The Twenty Minute VC (20VC) interviews the world's greatest venture capitalists with prior guests including Sequoia's Doug Leone and Benchmark's Bill Gurley. Once per week, 20VC Host, Harry Stebbings is also joined by one of the great founders of our time with prior founder episodes from Spotify's Daniel Ek, Linkedin's Reid Hoffman, and Snowflake's Frank Slootman.
If you would like to see more of The Twenty Minute VC (20VC), head to www.20vc.com for more information on the podcast, show notes, resources and more.
20VC: Investing Lessons from Fred Wilson and Why Small Funds Outperform Large Funds | Why the Secret to Winning in Venture is Splitting Deals |Learnings From the Biggest Hits and Biggest Losses | Why Anyone That Always Does Their Pro-Rata is Wrong with
Mo Koyfman is the Founder and General Partner @ Shine Capital, who announced earlier this year Shine II, a $200M early-stage fund, and Shine Opportunities I, a $100M vehicle. Prior to founding Shine, Mo was the Managing Member @ Moko Brands where he made angel investments in Coinbase, Polychain, Harry's to name a few. Before Moko, Mo spent over 7 years as a General Partner @ Spark Capital where he made investments in Plaid, Warby Parker, Skillshare and Hivemapper, to name a few. Finally prior to Spark, Mo spent over 5 years at IAC where he oversaw group of companies that included Connected Ventures, parent of Vimeo, CollegeHumor & BustedTees.
In Today's Episode with Mo Koyfman:
1.) From Entrepreneurial Parents to IAC, Spark Capital and Founding Shine:
How did Mo make his way into the world of venture having worked with Dara Khros, Barry Diller and Jeremy Liew? What were some of the biggest takeaways from his time with Barry Diller and IAC? How did Mo's time at Spark impact his investing mindset? What did he learn that he took with him to founding Shine?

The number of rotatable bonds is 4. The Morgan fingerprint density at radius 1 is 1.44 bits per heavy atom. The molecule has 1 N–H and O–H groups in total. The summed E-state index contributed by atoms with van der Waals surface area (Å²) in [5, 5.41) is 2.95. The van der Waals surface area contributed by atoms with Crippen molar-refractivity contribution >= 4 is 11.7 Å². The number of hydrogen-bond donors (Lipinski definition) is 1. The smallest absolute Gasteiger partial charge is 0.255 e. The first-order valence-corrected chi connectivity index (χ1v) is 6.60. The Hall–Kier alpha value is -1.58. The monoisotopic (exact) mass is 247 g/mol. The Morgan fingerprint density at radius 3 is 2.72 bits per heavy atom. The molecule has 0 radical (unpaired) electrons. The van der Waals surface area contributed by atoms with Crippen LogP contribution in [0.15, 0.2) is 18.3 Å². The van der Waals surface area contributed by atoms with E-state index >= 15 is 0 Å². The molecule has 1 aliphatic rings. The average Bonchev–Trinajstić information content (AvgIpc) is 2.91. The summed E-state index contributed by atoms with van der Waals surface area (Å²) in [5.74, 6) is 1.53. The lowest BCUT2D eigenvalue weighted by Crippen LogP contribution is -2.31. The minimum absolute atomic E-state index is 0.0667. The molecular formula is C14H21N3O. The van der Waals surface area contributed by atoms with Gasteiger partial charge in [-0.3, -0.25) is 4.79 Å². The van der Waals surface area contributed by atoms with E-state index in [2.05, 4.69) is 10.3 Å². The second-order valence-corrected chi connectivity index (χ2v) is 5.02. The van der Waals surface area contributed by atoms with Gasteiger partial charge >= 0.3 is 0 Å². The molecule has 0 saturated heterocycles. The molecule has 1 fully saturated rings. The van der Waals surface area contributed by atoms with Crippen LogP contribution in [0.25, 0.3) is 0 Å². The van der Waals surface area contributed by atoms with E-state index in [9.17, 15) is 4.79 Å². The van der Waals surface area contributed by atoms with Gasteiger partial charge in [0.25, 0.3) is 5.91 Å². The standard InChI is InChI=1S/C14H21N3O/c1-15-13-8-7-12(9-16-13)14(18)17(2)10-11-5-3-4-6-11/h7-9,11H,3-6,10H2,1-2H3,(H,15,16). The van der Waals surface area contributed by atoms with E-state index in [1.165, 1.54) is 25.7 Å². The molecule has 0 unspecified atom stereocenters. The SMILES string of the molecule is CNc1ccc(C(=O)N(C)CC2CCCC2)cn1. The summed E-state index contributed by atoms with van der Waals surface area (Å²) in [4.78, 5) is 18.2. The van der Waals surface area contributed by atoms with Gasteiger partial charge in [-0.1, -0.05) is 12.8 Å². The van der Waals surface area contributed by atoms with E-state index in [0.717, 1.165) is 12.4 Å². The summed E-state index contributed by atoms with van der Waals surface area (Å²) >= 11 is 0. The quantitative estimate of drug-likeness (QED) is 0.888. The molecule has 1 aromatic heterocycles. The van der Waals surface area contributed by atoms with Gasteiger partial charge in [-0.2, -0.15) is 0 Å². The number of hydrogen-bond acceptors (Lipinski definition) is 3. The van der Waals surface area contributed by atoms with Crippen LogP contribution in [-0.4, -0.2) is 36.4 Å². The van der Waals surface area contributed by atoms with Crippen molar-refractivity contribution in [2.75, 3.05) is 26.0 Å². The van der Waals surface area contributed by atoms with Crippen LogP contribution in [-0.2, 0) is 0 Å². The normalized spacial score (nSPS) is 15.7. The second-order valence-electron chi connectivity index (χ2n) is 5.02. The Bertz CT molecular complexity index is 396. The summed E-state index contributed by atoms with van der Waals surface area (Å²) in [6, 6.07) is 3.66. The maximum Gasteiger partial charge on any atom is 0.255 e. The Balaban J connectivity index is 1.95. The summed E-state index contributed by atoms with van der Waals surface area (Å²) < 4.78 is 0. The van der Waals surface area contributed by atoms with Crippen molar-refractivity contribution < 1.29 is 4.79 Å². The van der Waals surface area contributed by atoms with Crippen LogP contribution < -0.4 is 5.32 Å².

2.) Investment Firm vs Investment Partnership:
What are the biggest differences between investment firms and investment partnerships? What are the biggest risks founders are taking when they take money from investment firms? Mo has very strong beliefs, how does he manage and inspire debates within his firm without shutting down or intimidating younger, less experienced team members? What does Mo mean when he says, "firms are great but partners matter".
3.) How To Win in Venture:
Why does Mo always believe that small funds outperform large funds? What have been some of Mo's biggest lessons from Fred Wilson on fund strategy and sizing? How much of an emphasis does Mo place on the importance of ownership? Why does Mo believe the way to win in venture is to be collaborative? Why does Mo believe in the macro conditions we are entering, the landscape is about to become a lot more collaborative? Why does Mo believe any firm that says they will always do their pro rata is lying?
4.) The Lessons: Success and Failure:
What are some of Mo's biggest lessons from his biggest wins, like Plaid at seed? That said, why does Mo believe it is so dangerous to try and learn lessons from the wins? What failures have been most impactful to Mo? What did he take away from them? Why does Mo believe that making great burgers is like building great companies?
Items Mentioned in Today's Episode:
Mo's Favourite Book: Portnoy's Complaint by Philip Roth
20VC: Raising $60M and Not Touching a Dollar of It; The 3 Decisions That Led to a Cash-Flow Positive Business, Why Not Being Able To Fundraise in the Early Days Can Help Build Your Business & What are the First Things To Break in Scaling Orgs with Samee
Sameer Shariff is the Co-Founder and CEO @ Cambly, the company that allows you to become fluent faster through one-on-one video chat lessons with native English tutors. To date, Sameer has raised over $60M with Cambly from the best including Jeremy Levine @ Bessemer, Sarah Tavel @ Benchmark, Monashees, YC and more. Prior to founding Cambly, Sameer spent close to 5 years at Google on the Search Quality team and became the Tech Lead of the Search experiments team helping make experimentation a core part of the launch process.
In Today's Episode with Sameer Sharif We Discuss:
1.) Entry into Startups and Co-Founding Cambly: